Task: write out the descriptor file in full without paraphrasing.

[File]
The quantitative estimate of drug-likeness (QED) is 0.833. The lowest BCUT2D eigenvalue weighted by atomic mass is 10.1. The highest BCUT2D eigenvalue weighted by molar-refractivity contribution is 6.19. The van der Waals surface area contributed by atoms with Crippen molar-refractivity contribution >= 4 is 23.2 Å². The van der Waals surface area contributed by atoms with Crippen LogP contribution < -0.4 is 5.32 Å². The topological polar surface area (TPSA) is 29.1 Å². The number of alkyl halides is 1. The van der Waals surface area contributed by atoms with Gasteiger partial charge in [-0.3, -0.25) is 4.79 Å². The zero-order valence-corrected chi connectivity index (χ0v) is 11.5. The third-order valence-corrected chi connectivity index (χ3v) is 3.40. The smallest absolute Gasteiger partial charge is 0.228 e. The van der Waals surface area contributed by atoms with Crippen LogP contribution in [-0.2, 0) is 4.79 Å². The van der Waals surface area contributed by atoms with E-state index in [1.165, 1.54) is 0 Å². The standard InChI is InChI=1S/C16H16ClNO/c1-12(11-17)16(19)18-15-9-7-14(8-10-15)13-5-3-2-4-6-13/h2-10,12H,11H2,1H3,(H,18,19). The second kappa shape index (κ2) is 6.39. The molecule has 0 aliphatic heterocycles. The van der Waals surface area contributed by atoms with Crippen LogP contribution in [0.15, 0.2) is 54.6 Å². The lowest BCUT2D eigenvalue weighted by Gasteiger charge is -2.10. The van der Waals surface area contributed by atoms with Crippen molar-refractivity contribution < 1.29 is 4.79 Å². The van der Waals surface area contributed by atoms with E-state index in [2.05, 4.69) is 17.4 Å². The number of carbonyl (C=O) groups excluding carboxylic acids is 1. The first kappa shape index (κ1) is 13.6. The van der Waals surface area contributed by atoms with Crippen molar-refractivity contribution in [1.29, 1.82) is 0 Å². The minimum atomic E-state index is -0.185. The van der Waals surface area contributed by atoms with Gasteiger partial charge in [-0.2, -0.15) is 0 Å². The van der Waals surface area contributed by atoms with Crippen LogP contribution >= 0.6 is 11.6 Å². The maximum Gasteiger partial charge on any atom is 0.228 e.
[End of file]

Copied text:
The quantitative estimate of drug-likeness (QED) is 0.833. The lowest BCUT2D eigenvalue weighted by atomic mass is 10.1. The highest BCUT2D eigenvalue weighted by molar-refractivity contribution is 6.19. The van der Waals surface area contributed by atoms with Crippen molar-refractivity contribution >= 4 is 23.2 Å². The van der Waals surface area contributed by atoms with Crippen LogP contribution < -0.4 is 5.32 Å². The topological polar surface area (TPSA) is 29.1 Å². The number of alkyl halides is 1. The van der Waals surface area contributed by atoms with Gasteiger partial charge in [-0.3, -0.25) is 4.79 Å². The zero-order valence-corrected chi connectivity index (χ0v) is 11.5. The third-order valence-corrected chi connectivity index (χ3v) is 3.40. The smallest absolute Gasteiger partial charge is 0.228 e. The van der Waals surface area contributed by atoms with Crippen LogP contribution in [-0.2, 0) is 4.79 Å². The van der Waals surface area contributed by atoms with E-state index in [1.165, 1.54) is 0 Å². The standard InChI is InChI=1S/C16H16ClNO/c1-12(11-17)16(19)18-15-9-7-14(8-10-15)13-5-3-2-4-6-13/h2-10,12H,11H2,1H3,(H,18,19). The second kappa shape index (κ2) is 6.39. The molecule has 0 aliphatic heterocycles. The van der Waals surface area contributed by atoms with Crippen LogP contribution in [0.15, 0.2) is 54.6 Å². The lowest BCUT2D eigenvalue weighted by Gasteiger charge is -2.10. The van der Waals surface area contributed by atoms with Crippen molar-refractivity contribution < 1.29 is 4.79 Å². The van der Waals surface area contributed by atoms with E-state index in [2.05, 4.69) is 17.4 Å². The number of carbonyl (C=O) groups excluding carboxylic acids is 1. The first kappa shape index (κ1) is 13.6. The van der Waals surface area contributed by atoms with Crippen molar-refractivity contribution in [1.29, 1.82) is 0 Å². The minimum atomic E-state index is -0.185. The van der Waals surface area contributed by atoms with Gasteiger partial charge in [-0.2, -0.15) is 0 Å². The van der Waals surface area contributed by atoms with Crippen LogP contribution >= 0.6 is 11.6 Å². The maximum Gasteiger partial charge on any atom is 0.228 e.